IBM is committed to developing employees from all backgrounds and fostering inclusion. Be Equal is a global IBM initiative that champions diversity and inclusion by highlighting IBMer communities and bridging gaps.

Business Resource Groups (BRGs) are key to the Be Equal program. At IBM Canada, these eight groups consist of: Indigenous, Black, Pan Asian, Hispanic, Persons with Diverse Abilities including Neurodiversity, Women, LGBTQ+, and Veterans.

Volunteer-led and designed for learning, support, and engagement, each BRG is led by a chair, has executive champions, and is dedicated to improving and accelerating the growth and engagement of diverse communities. Collaboration across BRGs takes place through monthly meetings and open dialogue on Slack. Each group also collaborates “up” by sharing with global communities.

The Be Equal Ally program also provides a space for allies to learn about BRGs and the actions they can take to ensure equality with everyone.

The impact of the BRGs is felt deeply by both group members and their allies. For example, our Indigenous Peoples BRG held a virtual sharing circle on “Red Dress Day” (May 5), to bring awareness to gender-based violence against Indigenous women, girls and 2SLGBTQQIA+ people. People shared the significance of the day and how it affected their lives, from both the indigenous and the ally perspective.

Sessions like these offer an aperture to share experiences and create awareness. Whether focused on the indigenous experience, the black community, LGBTQ+, veterans, and others, participating employees find these sessions transformational.


A pledge to work-life balance

The pandemic taught us that we don’t know what tomorrow will bring. We’ve learned to prioritize the needs of the moment, while remaining committed to the big picture. A people-first attitude is essential to make this work.

During the pandemic, children at home presented a work-from-home challenge to parents. Yet time and again, parents like ourselves experienced understanding, empathy and grace from leaders and colleagues as we tended to our children instead of letting them struggle. We felt supported as we balanced the demands of our personal and professional lives.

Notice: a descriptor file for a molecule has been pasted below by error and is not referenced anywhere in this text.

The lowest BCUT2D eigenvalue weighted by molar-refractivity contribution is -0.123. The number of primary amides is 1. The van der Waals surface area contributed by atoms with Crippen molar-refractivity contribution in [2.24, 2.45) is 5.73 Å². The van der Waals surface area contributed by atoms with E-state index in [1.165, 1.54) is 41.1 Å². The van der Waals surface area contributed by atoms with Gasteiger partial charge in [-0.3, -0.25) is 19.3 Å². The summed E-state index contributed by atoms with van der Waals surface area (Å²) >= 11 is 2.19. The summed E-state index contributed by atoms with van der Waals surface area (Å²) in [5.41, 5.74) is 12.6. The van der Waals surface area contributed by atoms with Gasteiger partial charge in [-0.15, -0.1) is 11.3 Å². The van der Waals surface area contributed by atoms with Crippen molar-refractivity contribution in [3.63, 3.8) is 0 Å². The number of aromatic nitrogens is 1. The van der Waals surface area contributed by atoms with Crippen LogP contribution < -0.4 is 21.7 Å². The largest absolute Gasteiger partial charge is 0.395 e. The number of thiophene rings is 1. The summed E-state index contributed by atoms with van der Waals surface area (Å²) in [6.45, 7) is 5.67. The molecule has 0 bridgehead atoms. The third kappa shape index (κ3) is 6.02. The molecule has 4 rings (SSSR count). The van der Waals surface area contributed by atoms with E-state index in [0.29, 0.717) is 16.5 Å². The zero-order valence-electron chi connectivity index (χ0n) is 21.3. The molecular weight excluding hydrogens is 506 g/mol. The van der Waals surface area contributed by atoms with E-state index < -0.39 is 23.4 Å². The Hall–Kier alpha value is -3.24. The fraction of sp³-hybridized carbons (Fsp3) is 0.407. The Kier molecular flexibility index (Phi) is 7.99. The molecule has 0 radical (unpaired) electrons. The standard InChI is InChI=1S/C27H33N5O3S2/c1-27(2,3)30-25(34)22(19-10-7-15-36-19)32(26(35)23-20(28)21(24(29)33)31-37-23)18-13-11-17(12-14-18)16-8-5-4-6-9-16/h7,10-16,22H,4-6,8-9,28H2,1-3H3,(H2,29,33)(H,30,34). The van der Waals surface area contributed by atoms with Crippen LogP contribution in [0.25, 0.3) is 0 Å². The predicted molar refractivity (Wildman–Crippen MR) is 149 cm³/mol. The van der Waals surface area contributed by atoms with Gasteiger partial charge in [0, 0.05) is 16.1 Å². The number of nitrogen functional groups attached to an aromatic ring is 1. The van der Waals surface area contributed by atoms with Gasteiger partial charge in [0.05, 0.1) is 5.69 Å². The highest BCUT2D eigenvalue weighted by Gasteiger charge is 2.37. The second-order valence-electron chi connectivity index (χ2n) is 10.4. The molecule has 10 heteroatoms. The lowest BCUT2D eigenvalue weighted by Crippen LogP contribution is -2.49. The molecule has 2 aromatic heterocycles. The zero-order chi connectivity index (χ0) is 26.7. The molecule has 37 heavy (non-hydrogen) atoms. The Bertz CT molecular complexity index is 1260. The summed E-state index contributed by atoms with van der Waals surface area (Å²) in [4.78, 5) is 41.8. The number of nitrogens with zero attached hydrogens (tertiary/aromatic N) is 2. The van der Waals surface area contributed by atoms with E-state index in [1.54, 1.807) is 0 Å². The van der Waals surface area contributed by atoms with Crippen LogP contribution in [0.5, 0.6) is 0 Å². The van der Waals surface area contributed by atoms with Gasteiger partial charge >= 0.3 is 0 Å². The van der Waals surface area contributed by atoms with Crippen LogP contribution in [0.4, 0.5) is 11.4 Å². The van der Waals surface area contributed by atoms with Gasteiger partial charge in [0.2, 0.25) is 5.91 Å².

Indeed, according to IBV research, work-life balance—not compensation—has become the top priority for more than half (51%) of global workers. More flexibility in work schedule and location was the top reason workers changed jobs in 2020 (32%).

The IBM Work-Life Pledge is all about ensuring that balance. It encompasses flexibility, respect, empathy, appreciation, inclusivity, and understanding toward others by promoting five key principles:

  1. Support flexible work and work-life balance
  2. Come into the office with purpose
  3. Find ways to disconnect
  4. Enhance our culture by sharing knowledge, appreciation, and feedback
  5. Reach out and check in with others wherever they may be working from


Why IBM is a “Best Diversity Employer”

We believe that the diversity, equality and inclusion efforts at IBM – and our communities within the larger community – give people a place that they feel safe. Work-life balance is promoted and respected. These efforts are supported by our leaders who are committed to empowering our talent.

By respecting the unique needs, perspectives, and potential of all team members, IBM builds deeper trust and more commitment from employees.

When people know their voices are heard, that’s when they say, yes, I feel a sense of belonging at IBM. Yes, I want to give more to my job. Yes, I want to ensure I’m producing 100% quality work. This translates to a stronger relationship with our clients, which translates to greater business value. It’s like any living thing. If it is fed and nourished, it will blossom.

As IBM Canada President Dave McCann puts it: “We run a people-based company. And at the heart of having a professional family is having each other’s backs – in creating a culture where people take care of each other, and people help each other.”


Shola Agora, Diversity & Inclusion Leader, IBM Canada



TJ Stidwill, Associate Partner, Public Sector Data and Technology Transformation, IBM Canada



Read the IBM 2021 ESG Report